BOSTON — Napoleon was once asked if he preferred courageous generals or brilliant generals?
“Neither,” he famously answered. “Give me lucky generals.”
Luck is always an element of war, and Gen. David Petraeus is going to need it as he once again takes up command in a war that is badly faltering.
Petraeus landed in Kabul Friday after making the first mission of his new command to stop in Brussels at NATO headquarters.
It was a smart and absolutely necessary first move after his fast-track confirmation hearings in the wake of Gen. Stanley McChrystal’s very bad luck to have been stranded in Paris with a Rolling Stone reporter who had the good luck to see the former commander being himself.
The Rolling Stone reporter, Michael Hastings, shared those observations in a devastating cover story titled “The Runaway General” that shocked America in its portrayal of McChrystal’s stunning arrogance and his open disdain for the administration of President Barack Obama. Bad luck, indeed. McNamara was sacked before you could say “touch wood.”
But underlying the unguarded truths and profanity of McChrystal and his aides was a much more profound body of work by Rolling Stone about a deep fault line that cuts through the U.S. war effort. That is, the bad blood between the military and civilian leadership in a counterinsurgency campaign that requires the two sides to work closely together. All week, GlobalPost has run a series of articles titled “War by Other Means” which documents this divide and how this may be the single greatest challenge that Petraeus faces as he hits the ground.
Working to make his luck, Petraeus wisely chose NATO headquarters as his first stop for many reasons, but certainly one primary one was to try to shore up an alliance that is showing deep stress cracks in its foundation.
Opposition to the war in Europe is strong. It toppled the Dutch government, it had much to do with the resignation of Germany's president and it has prompted both Canada and the Netherlands to announce that they are withdrawing their troops. Even in the United Kingdom, there are rumblings that the newly elected conservative government is reexamining the country's commitment to a war that after nine years seems to be going nowhere.
Three years ago, I sat with Gen. Petraeus in his office in the heavily fortified Green Zone in Baghdad, Iraq, where he was chosen to head up another war where the insurgents had the upper hand and the fragile international coalition that supported the U.S.-led effort was crumbling.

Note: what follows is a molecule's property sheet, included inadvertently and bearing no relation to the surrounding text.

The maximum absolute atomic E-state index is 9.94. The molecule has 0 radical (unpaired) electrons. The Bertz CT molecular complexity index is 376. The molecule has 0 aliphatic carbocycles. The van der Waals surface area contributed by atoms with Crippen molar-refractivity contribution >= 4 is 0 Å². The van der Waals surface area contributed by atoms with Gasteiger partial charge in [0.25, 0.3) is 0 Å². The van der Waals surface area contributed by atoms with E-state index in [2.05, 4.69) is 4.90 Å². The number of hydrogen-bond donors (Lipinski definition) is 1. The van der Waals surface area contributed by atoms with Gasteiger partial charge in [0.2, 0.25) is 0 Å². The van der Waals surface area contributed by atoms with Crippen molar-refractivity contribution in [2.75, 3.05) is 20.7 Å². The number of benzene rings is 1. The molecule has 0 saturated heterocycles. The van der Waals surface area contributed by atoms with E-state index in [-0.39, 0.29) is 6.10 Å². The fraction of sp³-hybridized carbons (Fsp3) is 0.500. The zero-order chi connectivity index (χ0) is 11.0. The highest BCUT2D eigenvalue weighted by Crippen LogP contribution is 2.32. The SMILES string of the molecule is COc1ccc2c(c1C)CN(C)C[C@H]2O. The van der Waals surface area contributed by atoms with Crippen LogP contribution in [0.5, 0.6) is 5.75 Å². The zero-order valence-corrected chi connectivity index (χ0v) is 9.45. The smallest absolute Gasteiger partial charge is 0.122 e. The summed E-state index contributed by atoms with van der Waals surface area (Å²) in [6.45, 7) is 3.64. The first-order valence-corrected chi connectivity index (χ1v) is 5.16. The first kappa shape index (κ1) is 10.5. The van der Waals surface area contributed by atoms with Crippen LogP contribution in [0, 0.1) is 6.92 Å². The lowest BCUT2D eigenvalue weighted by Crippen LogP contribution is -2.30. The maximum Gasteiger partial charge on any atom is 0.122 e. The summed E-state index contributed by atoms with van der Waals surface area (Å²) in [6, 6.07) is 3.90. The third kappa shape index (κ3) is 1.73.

Then Petraeus’ military strategy, a surge of 30,000 troops aimed at securing Baghdad and ending ethnic bloodshed, was well underway, and it was showing success.
He illustrated the progress to me with charts on "weekly attack trends" and printouts from his legendary penchant for Powerpoint displays. They were all spread out on a delicate tea table.
"I believe these successes can hold," Petraeus told me, and then just as quickly he pushed the papers aside and tapped on the vaneer of the tea table and said, "Touch wood."
I had interviewed General Petraeus several times before that over the years, and I had noticed that this small superstition was something of a habit. I noticed he knocked on wood all the time. In fact, he said "touch wood" on at least three other occasions in the course of that one hour conversation in Baghdad back in February of 2008. And on another occasion when I saw him in Washington as he was reporting to congress what he felt was demonstrable success, he did it again, knocking on wood right there inside the chamber. I asked him about this tendency at one point and he conceded that, yes, he was a little bit superstitious. He believes in luck. And somewhere the ghost of Napolean must be smiling.
All week, GlobalPost has featured a series titled “War by Other Means: Economic aid as a weapon of war.” The series by GlobalPost Kabul correspondent Jean MacKenzie revealed the following:
• More than $20 billion in U.S. aid is being used as a weapon of war, rather than a tool of development. This approach, according to aid experts, can dramatically backfire. In many cases, blurring the line between civilian and military aid prevents any real progress, and in some instances actually makes things worse. A tragic case in point is highlighted in our story: The Law of Unintended Consequences.
• Billions of dollars spent over nine years to train and equip the Afghan security forces are badly bogged down, making the possibility of a timely U.S. withdrawal look ever more remote. Critics say the U.S. has sought to create the appearance that the situation is improving by training and in some cases arming local militias in the hopes that they will fight the insurgency. But some of these militias and their commanders have past links to insurgents and some counter-insurgency experts wonder if the U.S. may in effect be training forces that could ultimately side with the Taliban.
• In setting up groups that are armed, empowered, but not firmly under government control, the United States is setting in motion forces that many analysts fear could lead to internal conflict or even civil war.
• The United States is often insufficiently aware of the undercurrents in a certain area - tribal tensions, ethnic conflict, and historical grievances. This at times causes the U.S. forces to make decisions that alienate the local population and aggravate an already tense situation.